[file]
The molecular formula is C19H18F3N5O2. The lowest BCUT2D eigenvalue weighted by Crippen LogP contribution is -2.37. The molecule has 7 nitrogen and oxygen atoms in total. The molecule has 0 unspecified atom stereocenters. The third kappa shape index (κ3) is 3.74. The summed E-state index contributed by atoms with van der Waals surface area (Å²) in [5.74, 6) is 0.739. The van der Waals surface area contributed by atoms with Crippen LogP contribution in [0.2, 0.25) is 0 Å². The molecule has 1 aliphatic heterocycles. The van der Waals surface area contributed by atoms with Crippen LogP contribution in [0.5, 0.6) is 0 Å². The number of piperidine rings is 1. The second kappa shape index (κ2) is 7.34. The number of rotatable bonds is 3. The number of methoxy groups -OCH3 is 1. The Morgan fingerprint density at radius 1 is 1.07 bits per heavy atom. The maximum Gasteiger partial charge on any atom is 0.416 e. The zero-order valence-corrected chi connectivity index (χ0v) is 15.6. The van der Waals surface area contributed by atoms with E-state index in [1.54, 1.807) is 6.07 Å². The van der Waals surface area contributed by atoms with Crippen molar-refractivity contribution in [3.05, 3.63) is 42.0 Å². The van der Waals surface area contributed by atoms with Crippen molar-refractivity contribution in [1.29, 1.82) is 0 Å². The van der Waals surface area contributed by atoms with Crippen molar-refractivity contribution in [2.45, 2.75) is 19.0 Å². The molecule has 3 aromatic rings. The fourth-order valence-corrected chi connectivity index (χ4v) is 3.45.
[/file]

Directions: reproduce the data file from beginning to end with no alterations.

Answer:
The molecular formula is C19H18F3N5O2. The lowest BCUT2D eigenvalue weighted by Crippen LogP contribution is -2.37. The molecule has 7 nitrogen and oxygen atoms in total. The molecule has 0 unspecified atom stereocenters. The third kappa shape index (κ3) is 3.74. The summed E-state index contributed by atoms with van der Waals surface area (Å²) in [5.74, 6) is 0.739. The van der Waals surface area contributed by atoms with Crippen LogP contribution in [0.2, 0.25) is 0 Å². The molecule has 1 aliphatic heterocycles. The van der Waals surface area contributed by atoms with Crippen LogP contribution in [0.5, 0.6) is 0 Å². The number of piperidine rings is 1. The second kappa shape index (κ2) is 7.34. The number of rotatable bonds is 3. The number of methoxy groups -OCH3 is 1. The Morgan fingerprint density at radius 1 is 1.07 bits per heavy atom. The maximum Gasteiger partial charge on any atom is 0.416 e. The zero-order valence-corrected chi connectivity index (χ0v) is 15.6. The van der Waals surface area contributed by atoms with E-state index in [1.54, 1.807) is 6.07 Å². The van der Waals surface area contributed by atoms with Crippen molar-refractivity contribution in [3.05, 3.63) is 42.0 Å². The van der Waals surface area contributed by atoms with Crippen molar-refractivity contribution in [1.29, 1.82) is 0 Å². The van der Waals surface area contributed by atoms with Crippen molar-refractivity contribution in [2.45, 2.75) is 19.0 Å². The molecule has 3 aromatic rings. The fourth-order valence-corrected chi connectivity index (χ4v) is 3.45.